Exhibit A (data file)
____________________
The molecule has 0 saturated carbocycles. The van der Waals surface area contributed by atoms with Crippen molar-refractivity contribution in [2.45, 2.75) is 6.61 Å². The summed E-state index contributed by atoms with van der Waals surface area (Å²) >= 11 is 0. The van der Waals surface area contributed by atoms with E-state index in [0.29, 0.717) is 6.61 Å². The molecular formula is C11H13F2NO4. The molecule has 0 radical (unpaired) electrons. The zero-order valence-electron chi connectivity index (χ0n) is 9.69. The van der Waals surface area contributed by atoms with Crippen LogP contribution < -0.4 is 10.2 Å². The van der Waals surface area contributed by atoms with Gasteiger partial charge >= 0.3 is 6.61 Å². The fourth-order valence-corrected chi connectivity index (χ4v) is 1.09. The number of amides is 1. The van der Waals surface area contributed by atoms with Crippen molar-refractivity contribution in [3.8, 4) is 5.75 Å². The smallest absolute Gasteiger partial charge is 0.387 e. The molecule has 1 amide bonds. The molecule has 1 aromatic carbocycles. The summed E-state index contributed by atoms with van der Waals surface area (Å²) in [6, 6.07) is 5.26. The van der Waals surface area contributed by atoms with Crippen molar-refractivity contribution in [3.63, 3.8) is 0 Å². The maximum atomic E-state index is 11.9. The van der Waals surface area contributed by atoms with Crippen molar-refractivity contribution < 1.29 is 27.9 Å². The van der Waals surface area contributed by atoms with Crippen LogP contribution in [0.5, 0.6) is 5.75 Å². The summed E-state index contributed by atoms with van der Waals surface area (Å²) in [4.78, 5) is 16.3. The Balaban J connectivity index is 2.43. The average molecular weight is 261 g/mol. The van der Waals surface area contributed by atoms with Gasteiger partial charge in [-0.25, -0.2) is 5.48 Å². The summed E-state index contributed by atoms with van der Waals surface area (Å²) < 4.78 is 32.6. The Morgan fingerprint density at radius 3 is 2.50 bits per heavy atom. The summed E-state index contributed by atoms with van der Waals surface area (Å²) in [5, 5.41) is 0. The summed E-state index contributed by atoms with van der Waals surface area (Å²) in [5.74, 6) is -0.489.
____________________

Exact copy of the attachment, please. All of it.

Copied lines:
The molecule has 0 saturated carbocycles. The van der Waals surface area contributed by atoms with Crippen molar-refractivity contribution in [2.45, 2.75) is 6.61 Å². The summed E-state index contributed by atoms with van der Waals surface area (Å²) >= 11 is 0. The van der Waals surface area contributed by atoms with E-state index in [0.29, 0.717) is 6.61 Å². The molecular formula is C11H13F2NO4. The molecule has 0 radical (unpaired) electrons. The zero-order valence-electron chi connectivity index (χ0n) is 9.69. The van der Waals surface area contributed by atoms with Crippen LogP contribution < -0.4 is 10.2 Å². The van der Waals surface area contributed by atoms with Gasteiger partial charge >= 0.3 is 6.61 Å². The fourth-order valence-corrected chi connectivity index (χ4v) is 1.09. The number of amides is 1. The van der Waals surface area contributed by atoms with Crippen molar-refractivity contribution in [3.8, 4) is 5.75 Å². The smallest absolute Gasteiger partial charge is 0.387 e. The molecule has 1 amide bonds. The molecule has 1 aromatic carbocycles. The summed E-state index contributed by atoms with van der Waals surface area (Å²) in [6, 6.07) is 5.26. The van der Waals surface area contributed by atoms with Crippen molar-refractivity contribution in [3.63, 3.8) is 0 Å². The maximum atomic E-state index is 11.9. The van der Waals surface area contributed by atoms with Crippen molar-refractivity contribution < 1.29 is 27.9 Å². The van der Waals surface area contributed by atoms with Crippen LogP contribution in [0.5, 0.6) is 5.75 Å². The summed E-state index contributed by atoms with van der Waals surface area (Å²) in [4.78, 5) is 16.3. The Balaban J connectivity index is 2.43. The average molecular weight is 261 g/mol. The van der Waals surface area contributed by atoms with Gasteiger partial charge in [-0.25, -0.2) is 5.48 Å². The summed E-state index contributed by atoms with van der Waals surface area (Å²) < 4.78 is 32.6. The Morgan fingerprint density at radius 3 is 2.50 bits per heavy atom. The summed E-state index contributed by atoms with van der Waals surface area (Å²) in [5, 5.41) is 0. The summed E-state index contributed by atoms with van der Waals surface area (Å²) in [5.74, 6) is -0.489.